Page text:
The goal of this research is to determine whether the peptide neurotransmitter hypocretin (orexin) mediates reward or dysphoria, and if hypocretin's cotransmitter dynorphin modulates or enhances either of these effects. These questions will be addressed with a combination of molecular genetic techniques and classic behaviors of hedonic state. Recent reports suggest that hypocretin mediates the rewarding effect;of drugs of abuse. In contrast, it has also been proposed that hypocretin determines the aversive effects of stress that are known to precipitate relapses in drug taking. Chronic stress and drug use also cause enduring increases in expression of dynorphin which may mediate the dysphoria associated with stress and drug withdrawal. The expression of both peptides by neurons that send projections to critical odes of the mesolimbic dopamine system (nucleus accumbens, ventral tegmental area/VTA) suggests that;they may interact to influence the activity of this system and determine its responsiveness to drugs of abuse.
In Aim 1, the rewarding effects of cocaine in mice with germline deletion of the gene encoding hypocretin will be assessed using intracranial self-stimulation (ICSS). Mean ICSS threshold measures taken after different doses of cocaine will be used to determine whether genetically ablated hypocretin function attenuates or enhances cocaine's rewarding effects.
In Aim 2, the dysphoric effects of the kappa opioid receptor (KOR) agonist U50.588 will be evaluated in the same line of hypocretin knockout mice using ICSS. As above, dose-response effects on ICSS threshold will be used to determine whether the loss of hypocretin signalling enhances or attenuates the dysphoric effects of KOR activation.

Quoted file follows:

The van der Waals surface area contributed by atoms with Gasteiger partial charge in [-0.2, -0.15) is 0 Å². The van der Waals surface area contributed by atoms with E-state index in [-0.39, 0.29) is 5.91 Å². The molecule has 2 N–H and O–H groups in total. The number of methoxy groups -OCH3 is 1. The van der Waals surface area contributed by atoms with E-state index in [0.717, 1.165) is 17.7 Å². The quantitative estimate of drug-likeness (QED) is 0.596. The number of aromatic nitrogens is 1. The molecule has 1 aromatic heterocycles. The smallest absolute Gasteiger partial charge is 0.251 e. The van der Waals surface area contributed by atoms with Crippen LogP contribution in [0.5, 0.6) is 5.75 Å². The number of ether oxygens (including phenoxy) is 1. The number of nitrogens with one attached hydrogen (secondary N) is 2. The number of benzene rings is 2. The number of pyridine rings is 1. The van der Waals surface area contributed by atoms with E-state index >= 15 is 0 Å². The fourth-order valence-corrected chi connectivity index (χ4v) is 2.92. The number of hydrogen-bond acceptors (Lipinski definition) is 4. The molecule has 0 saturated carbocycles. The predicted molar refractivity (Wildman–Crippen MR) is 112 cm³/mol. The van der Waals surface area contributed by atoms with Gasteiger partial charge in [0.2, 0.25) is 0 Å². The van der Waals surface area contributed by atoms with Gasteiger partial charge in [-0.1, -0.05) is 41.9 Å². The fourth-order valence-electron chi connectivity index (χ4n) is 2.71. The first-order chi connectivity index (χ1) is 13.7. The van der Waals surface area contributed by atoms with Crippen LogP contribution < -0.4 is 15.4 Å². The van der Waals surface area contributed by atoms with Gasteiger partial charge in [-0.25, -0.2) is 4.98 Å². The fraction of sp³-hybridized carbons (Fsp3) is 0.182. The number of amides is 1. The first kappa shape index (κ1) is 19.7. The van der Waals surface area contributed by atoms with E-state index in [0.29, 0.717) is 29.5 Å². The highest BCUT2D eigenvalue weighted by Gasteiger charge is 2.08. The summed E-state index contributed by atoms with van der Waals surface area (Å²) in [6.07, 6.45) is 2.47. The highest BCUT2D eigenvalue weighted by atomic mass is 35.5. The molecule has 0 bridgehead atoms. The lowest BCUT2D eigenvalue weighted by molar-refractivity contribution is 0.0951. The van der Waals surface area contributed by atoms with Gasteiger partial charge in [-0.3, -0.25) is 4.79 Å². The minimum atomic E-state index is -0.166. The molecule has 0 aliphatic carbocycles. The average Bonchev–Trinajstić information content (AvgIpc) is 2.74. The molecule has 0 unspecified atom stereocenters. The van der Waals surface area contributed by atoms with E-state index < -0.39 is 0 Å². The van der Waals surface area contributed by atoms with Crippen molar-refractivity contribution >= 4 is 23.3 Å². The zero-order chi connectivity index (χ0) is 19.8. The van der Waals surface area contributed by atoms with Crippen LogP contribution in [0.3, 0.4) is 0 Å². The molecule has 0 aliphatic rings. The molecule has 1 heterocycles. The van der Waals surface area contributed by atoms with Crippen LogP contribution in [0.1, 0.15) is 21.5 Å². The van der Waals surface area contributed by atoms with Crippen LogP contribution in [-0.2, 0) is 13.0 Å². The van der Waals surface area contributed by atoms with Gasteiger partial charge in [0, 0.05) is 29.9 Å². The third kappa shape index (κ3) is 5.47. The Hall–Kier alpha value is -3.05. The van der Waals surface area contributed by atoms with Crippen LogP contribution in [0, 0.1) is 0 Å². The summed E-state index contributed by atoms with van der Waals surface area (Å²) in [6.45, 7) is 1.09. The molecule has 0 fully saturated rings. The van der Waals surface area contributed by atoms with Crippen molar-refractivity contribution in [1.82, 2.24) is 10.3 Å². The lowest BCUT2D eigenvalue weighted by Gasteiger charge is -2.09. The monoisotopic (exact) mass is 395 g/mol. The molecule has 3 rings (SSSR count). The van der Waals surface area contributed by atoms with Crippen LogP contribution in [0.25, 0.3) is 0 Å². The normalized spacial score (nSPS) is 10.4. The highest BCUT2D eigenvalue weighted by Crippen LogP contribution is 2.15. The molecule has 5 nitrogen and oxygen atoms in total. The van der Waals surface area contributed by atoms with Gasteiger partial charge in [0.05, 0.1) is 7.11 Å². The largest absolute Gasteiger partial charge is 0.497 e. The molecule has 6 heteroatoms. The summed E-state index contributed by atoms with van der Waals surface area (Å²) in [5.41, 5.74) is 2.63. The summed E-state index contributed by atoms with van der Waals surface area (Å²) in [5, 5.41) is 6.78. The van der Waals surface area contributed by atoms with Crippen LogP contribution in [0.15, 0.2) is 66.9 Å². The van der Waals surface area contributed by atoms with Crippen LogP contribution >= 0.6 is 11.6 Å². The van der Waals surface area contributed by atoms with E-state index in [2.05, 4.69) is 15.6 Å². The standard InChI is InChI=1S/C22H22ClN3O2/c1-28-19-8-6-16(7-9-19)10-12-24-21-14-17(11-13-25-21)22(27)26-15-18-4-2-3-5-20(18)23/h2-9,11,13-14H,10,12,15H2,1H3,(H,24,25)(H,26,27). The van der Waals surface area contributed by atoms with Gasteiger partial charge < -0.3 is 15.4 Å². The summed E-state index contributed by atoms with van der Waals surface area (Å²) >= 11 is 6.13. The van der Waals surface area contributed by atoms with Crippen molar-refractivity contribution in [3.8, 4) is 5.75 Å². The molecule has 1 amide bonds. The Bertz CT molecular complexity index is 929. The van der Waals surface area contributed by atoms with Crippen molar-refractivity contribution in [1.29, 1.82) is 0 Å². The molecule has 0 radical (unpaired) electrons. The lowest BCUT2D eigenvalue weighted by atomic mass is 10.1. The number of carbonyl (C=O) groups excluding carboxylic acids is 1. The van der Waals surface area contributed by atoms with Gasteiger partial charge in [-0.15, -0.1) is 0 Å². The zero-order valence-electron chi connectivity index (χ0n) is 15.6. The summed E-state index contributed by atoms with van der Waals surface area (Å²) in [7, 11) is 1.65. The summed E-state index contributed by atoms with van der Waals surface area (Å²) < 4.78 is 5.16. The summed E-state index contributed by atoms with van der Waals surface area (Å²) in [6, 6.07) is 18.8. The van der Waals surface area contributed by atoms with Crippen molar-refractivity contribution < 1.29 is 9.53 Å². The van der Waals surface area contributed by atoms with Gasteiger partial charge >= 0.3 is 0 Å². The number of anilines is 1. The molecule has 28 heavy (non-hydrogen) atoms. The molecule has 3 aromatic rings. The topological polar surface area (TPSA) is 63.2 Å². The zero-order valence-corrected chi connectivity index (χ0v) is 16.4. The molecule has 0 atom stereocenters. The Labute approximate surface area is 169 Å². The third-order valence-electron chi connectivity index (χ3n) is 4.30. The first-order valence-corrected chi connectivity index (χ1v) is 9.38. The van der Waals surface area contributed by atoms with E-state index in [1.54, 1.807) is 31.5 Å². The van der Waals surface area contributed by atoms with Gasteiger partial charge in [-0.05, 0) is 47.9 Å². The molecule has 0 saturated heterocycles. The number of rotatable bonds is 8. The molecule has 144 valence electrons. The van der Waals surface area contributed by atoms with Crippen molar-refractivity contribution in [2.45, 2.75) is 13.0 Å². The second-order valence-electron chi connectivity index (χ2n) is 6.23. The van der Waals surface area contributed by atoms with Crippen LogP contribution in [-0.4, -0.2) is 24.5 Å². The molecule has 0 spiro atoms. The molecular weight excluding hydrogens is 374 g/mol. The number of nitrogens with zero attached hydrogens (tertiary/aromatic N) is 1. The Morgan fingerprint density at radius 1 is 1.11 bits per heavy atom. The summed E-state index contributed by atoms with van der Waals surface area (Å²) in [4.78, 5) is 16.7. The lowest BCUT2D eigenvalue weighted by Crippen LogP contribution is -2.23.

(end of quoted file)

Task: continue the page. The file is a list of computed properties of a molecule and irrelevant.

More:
In Aim 3, the effects of exogenous hypocretin on place conditioning will be examined in wildtype controls or transgenic mice in which KOR has been deleted from VTA dopamine neurons by viral gene transfer. Whether place preference or aversion established by hypocretin can be affected by deletion of KOR in VTA is the principle outcome measure. Clarifying the hypocretin system's hedonic properties and the manner in which they are influenced by dynorphin transmission provides basic information about the brain's mechanisms for processing affect, additionally, this work will study the hypocretin-dynorphin system as a novel therapeutic target for the treatment of drug addiction.

National Institute of Health (NIH)
National Institute on Drug Abuse (NIDA)
Postdoctoral Individual National Research Service Award (F32)
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Special Emphasis Panel (ZRG1-F02A-X (20))
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Avila, Albert
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Mclean Hospital
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Muschamp, John W; Hollander, Jonathan A; Thompson, Jennifer L et al. (2014) Hypocretin (orexin) facilitates reward by attenuating the antireward effects of its cotransmitter dynorphin in ventral tegmental area. Proc Natl Acad Sci U S A 111:E1648-55
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